The company has a lot of cash. And it has something else, something that doesn't carry the i-designation: Apple TV. If you're a cord-cutting consumer of media, you know Apple TV.

Apple TV has a lot of cool content on it. Know what it doesn't have? Its own Stranger Things. Its own 11/22/63. Its own Transparent.

This is where original content comes in, and I have to honestly wonder if now is the time to own Apple stock.

Here's the problem with any investment in Hollywood: it comes with a high quantity of risk, and no matter how smart CEO Tim Cook is, his control over his company's cash can always be exploited by the system. Efficiently investing in episodic series and films is oxymoronic; if there is one thing that Hollywood excels at it is the extraction of large premiums on the manufacture of fictional tales. Someone who only understands how to negotiate vendor contracts for chips and plastic casings could be forgiven for not comprehending the complexity of a contract with a production company and its attached top-tier talent.

As I've said, that doesn't mean that an investor should shun Apple. The company's cash-flow printing press will serve it well as it learns through experimentation exactly how to put together a content slate, and it has the advantage of curiosity -- consumers will be curious as to any fictional content produced by the tech giant, and there are plenty of templates to study; both Amazon and Netflix come to mind. Unlike Netflix, Apple has an engine of cash-generation to make its investments in content seem almost like a distraction...Netflix, obviously, is betting big on building a printing press at a far-off point in the future (Amazon, too, has its web-services asset as a stabilizer against investments in e-retailing and digital distribution of premium video).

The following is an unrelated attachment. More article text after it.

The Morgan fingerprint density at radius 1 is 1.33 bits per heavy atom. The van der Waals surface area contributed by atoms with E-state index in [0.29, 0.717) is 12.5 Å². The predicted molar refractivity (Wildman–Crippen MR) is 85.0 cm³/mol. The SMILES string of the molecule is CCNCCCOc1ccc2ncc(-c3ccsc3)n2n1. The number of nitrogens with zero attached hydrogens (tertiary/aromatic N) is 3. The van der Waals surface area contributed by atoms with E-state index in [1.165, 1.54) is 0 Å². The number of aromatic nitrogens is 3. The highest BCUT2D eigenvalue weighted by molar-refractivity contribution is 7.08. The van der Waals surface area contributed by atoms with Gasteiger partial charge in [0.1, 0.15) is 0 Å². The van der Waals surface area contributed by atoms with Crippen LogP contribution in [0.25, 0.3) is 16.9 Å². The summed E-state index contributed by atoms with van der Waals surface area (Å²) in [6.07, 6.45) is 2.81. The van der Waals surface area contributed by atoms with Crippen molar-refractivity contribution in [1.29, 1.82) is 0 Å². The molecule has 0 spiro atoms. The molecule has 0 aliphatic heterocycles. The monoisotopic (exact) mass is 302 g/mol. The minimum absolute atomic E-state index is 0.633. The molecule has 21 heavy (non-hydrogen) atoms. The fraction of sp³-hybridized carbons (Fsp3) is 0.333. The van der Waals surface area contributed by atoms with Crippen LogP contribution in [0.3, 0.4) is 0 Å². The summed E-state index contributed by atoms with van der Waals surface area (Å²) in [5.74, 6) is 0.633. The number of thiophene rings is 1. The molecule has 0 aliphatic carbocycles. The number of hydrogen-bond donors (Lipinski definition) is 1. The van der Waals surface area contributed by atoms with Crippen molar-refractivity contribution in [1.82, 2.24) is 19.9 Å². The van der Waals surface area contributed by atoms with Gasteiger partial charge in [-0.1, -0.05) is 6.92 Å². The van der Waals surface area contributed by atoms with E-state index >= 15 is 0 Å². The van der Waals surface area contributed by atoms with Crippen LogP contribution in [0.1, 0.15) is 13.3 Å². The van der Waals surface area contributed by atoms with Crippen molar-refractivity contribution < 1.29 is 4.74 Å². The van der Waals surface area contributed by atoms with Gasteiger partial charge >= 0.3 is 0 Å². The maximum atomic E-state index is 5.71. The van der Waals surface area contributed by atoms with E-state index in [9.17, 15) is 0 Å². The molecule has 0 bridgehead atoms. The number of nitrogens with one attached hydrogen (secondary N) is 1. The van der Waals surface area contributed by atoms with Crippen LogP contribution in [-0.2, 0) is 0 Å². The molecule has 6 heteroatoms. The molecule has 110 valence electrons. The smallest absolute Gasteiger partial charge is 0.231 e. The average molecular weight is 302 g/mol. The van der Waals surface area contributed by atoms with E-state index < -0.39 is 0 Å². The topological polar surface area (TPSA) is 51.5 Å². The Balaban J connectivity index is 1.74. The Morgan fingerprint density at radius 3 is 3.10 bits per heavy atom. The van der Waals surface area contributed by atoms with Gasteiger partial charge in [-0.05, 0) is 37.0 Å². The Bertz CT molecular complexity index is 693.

Don't take my characterization of content investment as a distraction throw you off. I'm merely putting the risk against Apple's scale, not suggesting in the least that such an endeavor isn't worth the time and effort. This is the kind of distraction that may add significant value, and it should be added to the company's mission statement. Apple builds popular tools that keep us connected, increase productivity, distribute utilitarian applications and deliver quality entertainment. It knows technology, and it knows platforms and ecosystems and any other buzzword you can come up with...but it can grow, over time, a nice business involved in actually making the stuff that goes on the platforms and captures the imagination of the popular culture.